Wendy's First Quarter Sales and EPS Trending Above
Expectations DUBLIN, Ohio (ots-PRNewswire) - Wendy's International, Inc. (NYSE: WEN) today announced that sales for the first quarter, which ends on April 4, 1999, are trending stronger than expected. Average unit volumes (AUVs) at Wendy's(R) U.S. company operated restaurants have increased about 14% quarter to date through March 14 and have increased for 34 consecutive months. Wendy's same-store sales are up about 10% quarter to date. Tim Hortons' same-store sales in Canada have increased about 10% quarter to date. Management expects the strong sales and aggressive cost controls to produce better than planned first quarter earnings. Total diluted earnings per share for the first quarter are expected to be $0.23 or $0.24, a 28% to 33% increase over $0.18 a year ago. Total diluted EPS for the first quarter is expected to include about $0.01 in gains from the sale of real estate, franchising and fees. Base EPS (total diluted EPS less gains) is expected to be $0.22 to $0.23 for the quarter, a 22% to 28% increase over last year. In the first quarter a year ago, total diluted EPS included an insignificant amount of gains. PROJECTED 1999 1ST QUARTER DILUTED EPS V. ACTUAL 1998
1Q-1999 1Q-1998 Base EPS $0.22 to 0.23 $0.18 Gains $0.01 $0.00 Total EPS $0.23 to 0.24 $0.18 "Sales at Wendy's North America and Tim Hortons(R) Canada are above plan this quarter, building off the positive momentum from the second half of 1998," said Chairman, CEO and President Gordon F. Teter. "Improved restaurant operations, balanced and effective marketing, and quality products are driving the sales increases. Customer response to our Monterey Ranch Chicken Sandwich promotion at Wendy's and the new Cafe Mocha drink at Tim Hortons has been very favorable. "With the strong sales trends, we expect significant improvement in first quarter domestic Wendy's margins versus a year ago despite ongoing labor cost pressures," Teter said. "Also, we are pleased with the results from our store-level productivity programs and effective control of general and administrative costs." Due to the strong quarter, management is raising its 1999 Base EPS growth goal to a range of 15% to 17.5%, up from the previously announced goal of 12% to 15%. Base EPS was $1.03 in 1998, excluding non-recurring charges. The Company expects a total of $.06 to $.07 in gains during 1999 from the sale of real estate, franchising and fees. Management's long-term goal for Base EPS growth remains 12% to 15%. The Company will release complete results for the quarter on May 4, the same day as Wendy's Annual Meeting of Shareholders in Columbus, Ohio.
SAFE HARBOR UNDER THE PRIVATE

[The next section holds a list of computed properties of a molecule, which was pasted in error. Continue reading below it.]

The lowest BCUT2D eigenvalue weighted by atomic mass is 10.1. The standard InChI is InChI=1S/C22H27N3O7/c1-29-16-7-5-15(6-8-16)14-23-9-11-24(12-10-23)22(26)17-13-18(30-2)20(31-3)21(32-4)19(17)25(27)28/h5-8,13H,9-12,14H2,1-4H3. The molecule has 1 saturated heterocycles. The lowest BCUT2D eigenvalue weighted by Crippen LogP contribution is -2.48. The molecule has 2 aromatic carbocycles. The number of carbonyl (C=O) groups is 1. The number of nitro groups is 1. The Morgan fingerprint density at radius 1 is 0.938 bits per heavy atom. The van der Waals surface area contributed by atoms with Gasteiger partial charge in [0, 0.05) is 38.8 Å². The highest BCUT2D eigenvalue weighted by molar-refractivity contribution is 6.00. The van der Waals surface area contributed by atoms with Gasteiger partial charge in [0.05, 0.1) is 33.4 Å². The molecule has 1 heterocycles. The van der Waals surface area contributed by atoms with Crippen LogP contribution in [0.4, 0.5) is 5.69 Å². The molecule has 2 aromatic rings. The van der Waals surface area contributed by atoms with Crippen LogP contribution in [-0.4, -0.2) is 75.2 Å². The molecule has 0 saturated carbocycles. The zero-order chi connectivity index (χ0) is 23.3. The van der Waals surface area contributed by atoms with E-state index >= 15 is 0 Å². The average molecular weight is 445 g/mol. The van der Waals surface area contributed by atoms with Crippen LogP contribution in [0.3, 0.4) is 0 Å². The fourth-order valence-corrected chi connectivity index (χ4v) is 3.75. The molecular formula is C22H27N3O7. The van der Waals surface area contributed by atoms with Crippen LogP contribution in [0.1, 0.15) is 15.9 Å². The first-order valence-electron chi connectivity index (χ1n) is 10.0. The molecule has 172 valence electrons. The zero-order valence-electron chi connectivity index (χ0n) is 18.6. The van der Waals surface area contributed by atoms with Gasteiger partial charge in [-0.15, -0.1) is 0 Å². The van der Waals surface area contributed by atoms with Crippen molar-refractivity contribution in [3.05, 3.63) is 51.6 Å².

SECURITIES LITIGATION REFORM ACT OF 1995 Certain information in this news release, particularly information regarding future economic performance and finances, and plans, expectations and objectives of management, is forward looking. The following factors, in addition to other possible factors not listed, could affect the Company's actual results and cause such results to differ materially from those expressed in forward-looking statements: Competition: The quick-service restaurant industry is intensely competitive with respect to price, service, location, personnel, and type and quality of food. The Company and its franchisees compete with international, regional, and local organizations primarily through the quality, variety, and value perception of food products offered. The number and location of units, quality and speed of service, attractiveness of facilities, effectiveness of advertising and marketing programs, and new product development by the Company and its competitors are also important factors. The Company anticipates that intense competition will continue to focus on pricing. Certain of the Company's competitors have substantially larger marketing budgets. Economic, Market and Other Conditions: The quick-service restaurant industry is affected by changes in national, regional, and local economic conditions, consumer preferences and spending patterns, demographic trends, consumer perceptions of food safety, weather, traffic patterns, and the type, number and location of competing restaurants. Factors such as inflation, food costs, labor and benefit costs, legal claims, and the availability of management and hourly employees also affect restaurant operations and administrative expenses. The ability of the Company and its franchisees to finance new restaurant development, improvements and additions to existing restaurants, and the acquisition of restaurants from, and sale of restaurants to franchisees is affected by economic conditions, including interest rates and other government policies impacting land and construction costs and the cost and availability of borrowed funds. Importance of Locations: The success of Company and franchised restaurants is dependent in substantial part on location. There can be no assurance that current locations will continue to be attractive, as demographic patterns change. It is possible the neighborhood or economic conditions where restaurants are located could decline in the future, thus resulting in potentially reduced sales in those locations. Government Regulation: The Company and its franchisees are subject to various federal, state, and local laws affecting their business. The development and operation of restaurants depend to a significant extent on the selection and acquisition of suitable sites, which are subject to zoning, land use, environmental, traffic, and other regulations. Restaurant operations are also subject to licensing and regulation by state and local departments relating to health, sanitation and safety standards, federal and state labor laws (including applicable minimum wage requirements, overtime, working and safety conditions, and citizenship requirements), federal and state laws which prohibit discrimination, and other laws regulating the design and operation of facilities, such as the Americans with Disabilities Act of 1990. Changes in these laws and regulations, particularly increases in applicable minimum wages, may adversely affect financial results. The operation of the Company's franchisee system is also subject to regulation enacted by a number of states and rules promulgated by the Federal Trade Commission. The Company cannot predict the effect on its operations, particularly on its relationship with franchisees, of the future enactment of additional legislation regulating the franchise relationship. Growth Plans: The Company plans to increase the number of systemwide Wendy's and Tim Hortons restaurants open or under construction. There can be no assurance that the Company or its franchisees will be able to achieve growth objectives or that new restaurants opened or acquired will be profitable. The opening and success of restaurants depends on various factors, including the identification and availability of suitable and economically viable locations, sales levels at existing restaurants, the negotiation of acceptable lease or purchase terms for new locations, permitting and regulatory compliance, the ability to meet construction schedules, the financial and other development capabilities of franchisees, the ability of the Company to hire and train qualified management personnel, and general economic and business conditions. International Operations: The Company's business outside of the United States is subject to a number of additional factors, including international economic and political conditions, differing cultures and consumer preferences, currency regulations and fluctuations, diverse government regulations and tax systems, uncertain or differing interpretations of rights and obligations in connection with international franchise agreements and the collection of royalties from international franchisees, the availability and cost of land and construction costs, and the availability of experienced management, appropriate franchisees, and joint venture partners. Although the Company believes it has developed the support structure required for international growth, there is no assurance that such growth will occur or that international operations will be profitable. Disposition of Restaurants: The disposition of Company- operated restaurants to new or existing franchisees is part of the Company's strategy to develop the overall health of the system by acquiring restaurants from, and disposing of restaurants to, franchisees where prudent. The expectation of gains from future dispositions of restaurants depends in part on the ability of the Company to complete disposition transactions on acceptable terms. Transactions to Improve Return on Investment: The Company owns several notes receivable issued by franchisees. The Company has entered into an agreement with a third party lender that permits the lender to contact franchisees, offer to refinance notes and enter into commitments to refinance such notes on or before March 31, 1999. The Company expects that a substantial portion of the notes will be refinanced. However, franchisees could decide to not refinance for various reasons, including changes in economic, credit market or other conditions, and the Company cannot require franchisees to refinance. In addition, the timing of refinancing transactions would be controlled by the lender and franchisees. As a result, there is no assurance as to when the Company could receive cash proceeds or realize income from refinancing transactions. The sale of real estate previously leased to franchisees is generally part of the program to improve the Company's return on invested capital. There are various reasons why the program might be unsuccessful, including changes in economic, credit market, real estate market or other conditions, and the ability of the Company to complete sale transactions on acceptable terms and at or near the prices estimated as attainable by the Company. Year 2000: The Company anticipates timely completion of its program to address year 2000 issues. However, if the new information systems are not implemented on a timely basis, modifications to existing systems cannot be accomplished on a timely basis, information technology resources do not remain available, or other unanticipated events occur, there would be adverse financial and operational effects on the Company. The amount of these effects cannot be ascertained at this time. Although the Company has not been informed of material year 2000 issues by third parties with which it has a material relationship or franchisees, there is no assurance that these entities will be year 2000 compliant on a timely basis. Unanticipated failures or significant delays in furnishing products or services by third parties or general public infrastructure service providers, or the inability of franchisees to perform sales reporting and financial management functions or to make timely payments to the Company or suppliers, could have a material adverse effect on results of operations, financial condition and/or liquidity. Readers are cautioned not to place undue reliance on forward- looking statements, which speak only as of the date thereof. The Company undertakes no obligation to publicly release any revisions to the forward-looking statements contained in this release, or to update them to reflect events or circumstances occurring after the date of this release, or to reflect the occurrence of unanticipated events. ots Original Text Service: Wendy's International, Inc. Internet: http://www.newsaktuell.de Contact: John D. Barker of Wendy's, 614-764-3044 Web site: http://www.wendys.com